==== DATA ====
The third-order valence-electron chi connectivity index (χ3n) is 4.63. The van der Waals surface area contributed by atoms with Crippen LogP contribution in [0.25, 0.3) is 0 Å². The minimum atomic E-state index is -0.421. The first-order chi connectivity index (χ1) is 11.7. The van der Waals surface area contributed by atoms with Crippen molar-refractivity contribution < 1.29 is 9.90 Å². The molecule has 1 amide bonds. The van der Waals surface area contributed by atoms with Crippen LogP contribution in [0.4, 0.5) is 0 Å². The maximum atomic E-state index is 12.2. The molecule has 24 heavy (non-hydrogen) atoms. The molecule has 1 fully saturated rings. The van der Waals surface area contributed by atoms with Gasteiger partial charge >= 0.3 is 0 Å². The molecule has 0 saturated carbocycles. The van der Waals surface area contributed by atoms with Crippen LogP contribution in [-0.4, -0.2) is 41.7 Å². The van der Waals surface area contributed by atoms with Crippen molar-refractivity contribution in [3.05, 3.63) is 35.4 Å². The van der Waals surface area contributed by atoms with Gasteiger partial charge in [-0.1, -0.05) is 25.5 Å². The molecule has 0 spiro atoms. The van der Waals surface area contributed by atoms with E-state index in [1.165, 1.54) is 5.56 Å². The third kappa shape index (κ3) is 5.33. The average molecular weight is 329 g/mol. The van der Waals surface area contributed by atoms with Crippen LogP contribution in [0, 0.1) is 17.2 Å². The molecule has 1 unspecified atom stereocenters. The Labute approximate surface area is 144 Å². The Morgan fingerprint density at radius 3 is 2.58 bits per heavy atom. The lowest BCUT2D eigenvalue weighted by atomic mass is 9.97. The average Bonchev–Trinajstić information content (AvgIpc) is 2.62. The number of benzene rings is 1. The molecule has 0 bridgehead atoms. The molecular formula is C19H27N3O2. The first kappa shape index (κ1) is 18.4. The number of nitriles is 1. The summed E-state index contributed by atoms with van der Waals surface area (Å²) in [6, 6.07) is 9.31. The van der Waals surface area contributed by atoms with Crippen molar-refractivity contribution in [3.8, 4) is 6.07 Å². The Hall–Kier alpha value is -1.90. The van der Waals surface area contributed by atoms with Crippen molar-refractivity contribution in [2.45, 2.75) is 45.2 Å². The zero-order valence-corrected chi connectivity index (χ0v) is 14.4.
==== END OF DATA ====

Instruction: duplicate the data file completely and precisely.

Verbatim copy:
The third-order valence-electron chi connectivity index (χ3n) is 4.63. The van der Waals surface area contributed by atoms with Crippen LogP contribution in [0.25, 0.3) is 0 Å². The minimum atomic E-state index is -0.421. The first-order chi connectivity index (χ1) is 11.7. The van der Waals surface area contributed by atoms with Crippen molar-refractivity contribution < 1.29 is 9.90 Å². The molecule has 1 amide bonds. The van der Waals surface area contributed by atoms with Crippen LogP contribution in [0.4, 0.5) is 0 Å². The maximum atomic E-state index is 12.2. The molecule has 24 heavy (non-hydrogen) atoms. The molecule has 1 fully saturated rings. The van der Waals surface area contributed by atoms with Gasteiger partial charge >= 0.3 is 0 Å². The molecule has 0 saturated carbocycles. The van der Waals surface area contributed by atoms with Crippen LogP contribution in [-0.4, -0.2) is 41.7 Å². The van der Waals surface area contributed by atoms with Crippen molar-refractivity contribution in [3.05, 3.63) is 35.4 Å². The van der Waals surface area contributed by atoms with Gasteiger partial charge in [-0.1, -0.05) is 25.5 Å². The molecule has 0 spiro atoms. The van der Waals surface area contributed by atoms with E-state index in [1.165, 1.54) is 5.56 Å². The third kappa shape index (κ3) is 5.33. The average molecular weight is 329 g/mol. The van der Waals surface area contributed by atoms with Crippen LogP contribution in [0, 0.1) is 17.2 Å². The molecule has 1 unspecified atom stereocenters. The Labute approximate surface area is 144 Å². The Morgan fingerprint density at radius 3 is 2.58 bits per heavy atom. The lowest BCUT2D eigenvalue weighted by atomic mass is 9.97. The average Bonchev–Trinajstić information content (AvgIpc) is 2.62. The number of benzene rings is 1. The molecule has 0 bridgehead atoms. The molecular formula is C19H27N3O2. The first kappa shape index (κ1) is 18.4. The number of nitriles is 1. The summed E-state index contributed by atoms with van der Waals surface area (Å²) in [6, 6.07) is 9.31. The van der Waals surface area contributed by atoms with Crippen molar-refractivity contribution in [3.8, 4) is 6.07 Å². The Hall–Kier alpha value is -1.90. The van der Waals surface area contributed by atoms with Crippen molar-refractivity contribution in [2.45, 2.75) is 45.2 Å². The zero-order valence-corrected chi connectivity index (χ0v) is 14.4.